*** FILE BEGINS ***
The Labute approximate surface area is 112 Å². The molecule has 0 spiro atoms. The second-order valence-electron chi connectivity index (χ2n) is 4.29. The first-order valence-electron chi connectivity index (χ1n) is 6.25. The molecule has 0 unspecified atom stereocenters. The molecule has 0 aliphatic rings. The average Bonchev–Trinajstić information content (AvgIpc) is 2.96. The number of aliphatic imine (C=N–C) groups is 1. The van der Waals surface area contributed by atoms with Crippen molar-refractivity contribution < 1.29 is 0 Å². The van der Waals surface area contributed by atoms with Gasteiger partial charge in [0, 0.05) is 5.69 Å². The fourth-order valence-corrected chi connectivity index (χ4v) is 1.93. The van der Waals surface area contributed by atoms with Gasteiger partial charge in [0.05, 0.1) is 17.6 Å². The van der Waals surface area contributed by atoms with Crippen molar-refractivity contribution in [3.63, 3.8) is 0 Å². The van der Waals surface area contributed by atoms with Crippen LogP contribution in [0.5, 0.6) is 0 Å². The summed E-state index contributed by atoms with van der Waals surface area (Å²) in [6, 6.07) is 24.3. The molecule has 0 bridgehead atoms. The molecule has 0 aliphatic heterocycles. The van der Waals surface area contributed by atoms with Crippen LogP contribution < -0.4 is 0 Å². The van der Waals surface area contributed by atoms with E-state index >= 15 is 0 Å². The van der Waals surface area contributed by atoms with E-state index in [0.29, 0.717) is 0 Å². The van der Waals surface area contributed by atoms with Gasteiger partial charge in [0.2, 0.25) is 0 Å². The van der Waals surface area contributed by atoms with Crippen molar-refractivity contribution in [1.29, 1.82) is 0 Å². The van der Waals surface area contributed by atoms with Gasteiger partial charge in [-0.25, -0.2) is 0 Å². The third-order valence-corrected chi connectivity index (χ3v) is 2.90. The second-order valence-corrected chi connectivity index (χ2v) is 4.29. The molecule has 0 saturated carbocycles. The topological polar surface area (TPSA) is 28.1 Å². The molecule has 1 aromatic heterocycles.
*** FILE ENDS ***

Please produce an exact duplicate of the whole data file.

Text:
The Labute approximate surface area is 112 Å². The molecule has 0 spiro atoms. The second-order valence-electron chi connectivity index (χ2n) is 4.29. The first-order valence-electron chi connectivity index (χ1n) is 6.25. The molecule has 0 unspecified atom stereocenters. The molecule has 0 aliphatic rings. The average Bonchev–Trinajstić information content (AvgIpc) is 2.96. The number of aliphatic imine (C=N–C) groups is 1. The van der Waals surface area contributed by atoms with Crippen molar-refractivity contribution < 1.29 is 0 Å². The van der Waals surface area contributed by atoms with Gasteiger partial charge in [0, 0.05) is 5.69 Å². The fourth-order valence-corrected chi connectivity index (χ4v) is 1.93. The van der Waals surface area contributed by atoms with Gasteiger partial charge in [0.05, 0.1) is 17.6 Å². The van der Waals surface area contributed by atoms with Crippen molar-refractivity contribution in [3.63, 3.8) is 0 Å². The van der Waals surface area contributed by atoms with Crippen LogP contribution in [0.5, 0.6) is 0 Å². The summed E-state index contributed by atoms with van der Waals surface area (Å²) in [6, 6.07) is 24.3. The molecule has 0 bridgehead atoms. The molecule has 0 aliphatic heterocycles. The van der Waals surface area contributed by atoms with Crippen LogP contribution < -0.4 is 0 Å². The van der Waals surface area contributed by atoms with E-state index >= 15 is 0 Å². The van der Waals surface area contributed by atoms with E-state index in [0.29, 0.717) is 0 Å². The van der Waals surface area contributed by atoms with Gasteiger partial charge in [0.2, 0.25) is 0 Å². The van der Waals surface area contributed by atoms with Crippen molar-refractivity contribution in [1.29, 1.82) is 0 Å². The van der Waals surface area contributed by atoms with Gasteiger partial charge in [-0.25, -0.2) is 0 Å². The third-order valence-corrected chi connectivity index (χ3v) is 2.90. The second-order valence-corrected chi connectivity index (χ2v) is 4.29. The molecule has 0 saturated carbocycles. The topological polar surface area (TPSA) is 28.1 Å². The molecule has 1 aromatic heterocycles.